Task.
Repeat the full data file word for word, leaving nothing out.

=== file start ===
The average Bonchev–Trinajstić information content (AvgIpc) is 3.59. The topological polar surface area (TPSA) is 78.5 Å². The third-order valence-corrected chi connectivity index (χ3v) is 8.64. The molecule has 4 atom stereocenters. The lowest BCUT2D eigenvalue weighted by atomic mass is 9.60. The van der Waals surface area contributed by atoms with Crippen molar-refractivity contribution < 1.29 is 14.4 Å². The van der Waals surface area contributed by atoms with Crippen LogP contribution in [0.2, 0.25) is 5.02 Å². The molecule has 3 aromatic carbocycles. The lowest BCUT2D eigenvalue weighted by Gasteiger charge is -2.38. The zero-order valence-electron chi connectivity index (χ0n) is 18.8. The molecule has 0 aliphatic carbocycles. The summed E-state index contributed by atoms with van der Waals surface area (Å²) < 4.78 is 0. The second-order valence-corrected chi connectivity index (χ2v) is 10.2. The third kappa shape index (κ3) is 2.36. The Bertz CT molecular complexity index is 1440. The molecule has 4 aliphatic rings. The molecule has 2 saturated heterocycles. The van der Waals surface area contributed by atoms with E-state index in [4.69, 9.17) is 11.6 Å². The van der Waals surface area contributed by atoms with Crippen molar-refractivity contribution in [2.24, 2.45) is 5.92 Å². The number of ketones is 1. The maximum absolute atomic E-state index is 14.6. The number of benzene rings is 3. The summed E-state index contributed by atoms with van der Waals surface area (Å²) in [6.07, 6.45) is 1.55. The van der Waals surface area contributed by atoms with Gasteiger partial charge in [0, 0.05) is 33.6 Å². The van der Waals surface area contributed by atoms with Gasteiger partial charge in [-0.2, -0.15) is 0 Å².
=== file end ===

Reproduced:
The average Bonchev–Trinajstić information content (AvgIpc) is 3.59. The topological polar surface area (TPSA) is 78.5 Å². The third-order valence-corrected chi connectivity index (χ3v) is 8.64. The molecule has 4 atom stereocenters. The lowest BCUT2D eigenvalue weighted by atomic mass is 9.60. The van der Waals surface area contributed by atoms with Crippen molar-refractivity contribution < 1.29 is 14.4 Å². The van der Waals surface area contributed by atoms with Crippen LogP contribution in [0.2, 0.25) is 5.02 Å². The molecule has 3 aromatic carbocycles. The lowest BCUT2D eigenvalue weighted by Gasteiger charge is -2.38. The zero-order valence-electron chi connectivity index (χ0n) is 18.8. The molecule has 0 aliphatic carbocycles. The summed E-state index contributed by atoms with van der Waals surface area (Å²) < 4.78 is 0. The second-order valence-corrected chi connectivity index (χ2v) is 10.2. The third kappa shape index (κ3) is 2.36. The Bertz CT molecular complexity index is 1440. The molecule has 4 aliphatic rings. The molecule has 2 saturated heterocycles. The van der Waals surface area contributed by atoms with E-state index in [4.69, 9.17) is 11.6 Å². The van der Waals surface area contributed by atoms with Crippen molar-refractivity contribution in [2.24, 2.45) is 5.92 Å². The number of ketones is 1. The maximum absolute atomic E-state index is 14.6. The number of benzene rings is 3. The summed E-state index contributed by atoms with van der Waals surface area (Å²) in [6.07, 6.45) is 1.55. The van der Waals surface area contributed by atoms with Gasteiger partial charge in [0, 0.05) is 33.6 Å². The van der Waals surface area contributed by atoms with Gasteiger partial charge in [-0.2, -0.15) is 0 Å².